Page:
OASIS, the enterprise architecture standards body, has just released the third draft of its "SOA Reference Architecture Foundation" for a 60-day public review. The key purpose of the long-awaited document -- close to six years in the works -- is to better define the business role in technology integration, OASIS says. The SOA-RAF is targeted at enterprise, business and IT architects, as well as CIOs and other senior executives involved in strategic business and IT planning.
To better understand what SOA-RAF means on a practical day-to-day basis, Michael Poulin outlined some of its key points. as Michael puts it, the SOA-RAF draft "has been recognized by [Object Management Group] and The Open Group standards bodies as the foundation of modern understanding of service oriented architecture."
Perhaps the most important aspect of the document, Michael explains, is the way it defines what belongs with the business, and what stays with IT regarding SOA:
"Overall, the SOA RAF in this version tries to keep a balance between Business and Technical aspects of service-oriented architecture. Business domain appears now in the core concept of service and in the new concept of SOA ecosystem. The latter includes all interactions with services, intangible aspects of motivation and reasoning of the service invocation and the social structure where the services operate. SOA ecosystem "occupies the area between business and IT. It is neither wholly IT nor wholly business, but is of both worlds. Neither business nor IT completely own, govern and manage this SOA ecosystem. Both sets 5 of concerns must be accommodated for the SOA ecosystem to fulfill its purposes."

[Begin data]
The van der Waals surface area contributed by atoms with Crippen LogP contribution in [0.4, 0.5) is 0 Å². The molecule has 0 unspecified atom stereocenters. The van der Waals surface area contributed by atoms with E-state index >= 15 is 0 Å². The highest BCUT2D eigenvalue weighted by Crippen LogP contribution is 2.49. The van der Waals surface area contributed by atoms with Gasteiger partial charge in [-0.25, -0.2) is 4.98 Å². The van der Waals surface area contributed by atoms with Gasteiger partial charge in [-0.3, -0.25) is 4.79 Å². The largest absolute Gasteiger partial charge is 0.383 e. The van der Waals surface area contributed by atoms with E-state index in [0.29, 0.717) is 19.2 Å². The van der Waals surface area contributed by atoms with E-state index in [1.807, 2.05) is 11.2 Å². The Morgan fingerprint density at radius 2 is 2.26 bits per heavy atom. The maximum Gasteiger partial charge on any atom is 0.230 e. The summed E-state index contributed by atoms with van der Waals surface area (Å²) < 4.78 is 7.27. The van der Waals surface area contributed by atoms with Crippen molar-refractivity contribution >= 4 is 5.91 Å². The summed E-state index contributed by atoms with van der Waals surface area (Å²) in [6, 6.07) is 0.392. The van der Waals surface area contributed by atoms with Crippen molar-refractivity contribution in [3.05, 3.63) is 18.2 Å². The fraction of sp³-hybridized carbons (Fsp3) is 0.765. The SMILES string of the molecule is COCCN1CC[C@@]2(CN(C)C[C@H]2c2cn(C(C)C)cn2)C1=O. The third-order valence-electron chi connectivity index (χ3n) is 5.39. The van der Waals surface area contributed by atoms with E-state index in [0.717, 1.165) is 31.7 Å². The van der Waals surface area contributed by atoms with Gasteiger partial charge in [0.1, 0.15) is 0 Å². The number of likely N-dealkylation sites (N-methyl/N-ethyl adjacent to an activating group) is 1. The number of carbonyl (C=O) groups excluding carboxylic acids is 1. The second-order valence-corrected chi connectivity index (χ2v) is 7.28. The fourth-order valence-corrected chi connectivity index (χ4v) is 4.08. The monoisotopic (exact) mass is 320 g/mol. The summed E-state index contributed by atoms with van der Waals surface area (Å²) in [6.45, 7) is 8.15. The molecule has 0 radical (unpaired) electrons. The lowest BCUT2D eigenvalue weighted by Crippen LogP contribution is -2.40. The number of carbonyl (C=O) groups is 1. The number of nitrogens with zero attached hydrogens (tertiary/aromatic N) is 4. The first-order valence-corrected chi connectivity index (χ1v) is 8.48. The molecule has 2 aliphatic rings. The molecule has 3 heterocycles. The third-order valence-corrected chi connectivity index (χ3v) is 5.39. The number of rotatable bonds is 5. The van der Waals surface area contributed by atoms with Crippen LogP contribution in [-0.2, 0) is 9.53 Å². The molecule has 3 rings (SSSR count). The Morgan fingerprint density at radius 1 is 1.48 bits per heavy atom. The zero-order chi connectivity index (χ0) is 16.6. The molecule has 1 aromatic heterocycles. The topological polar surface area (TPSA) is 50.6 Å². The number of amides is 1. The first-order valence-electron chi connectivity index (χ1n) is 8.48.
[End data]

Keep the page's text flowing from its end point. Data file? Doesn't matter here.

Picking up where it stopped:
InnoQ's Boris Lublinsky posted an interview with Dr Ken Laskey - the OASIS SOA Reference Model TC chair and one of the editors of the SOA-RAF standard. The hyping of SOA is over, he says -- "it is time to roll up our sleeves and make it happen."
The SOA-RAF defines SOA as "a paradigm for organizing and utilizing distributed capabilities that may be under the control of different ownership domains." SOA is all about bridging services across organizational silos, and between organizations. "The SOA paradigm talks to more effective ways to bring together the pieces of a solution, especially when those pieces are under the control of different organizations, says Laskey. "That is where the idea of ownership boundaries is important. The SOA-RAF elaborates on many of these ideas through the ecosystem, realization, and ownership views to provide a firm foundation upon which organizations can move forward with their SOA initiatives."
(Photo by author. Gathering at Sleeping Bear Dunes, MI)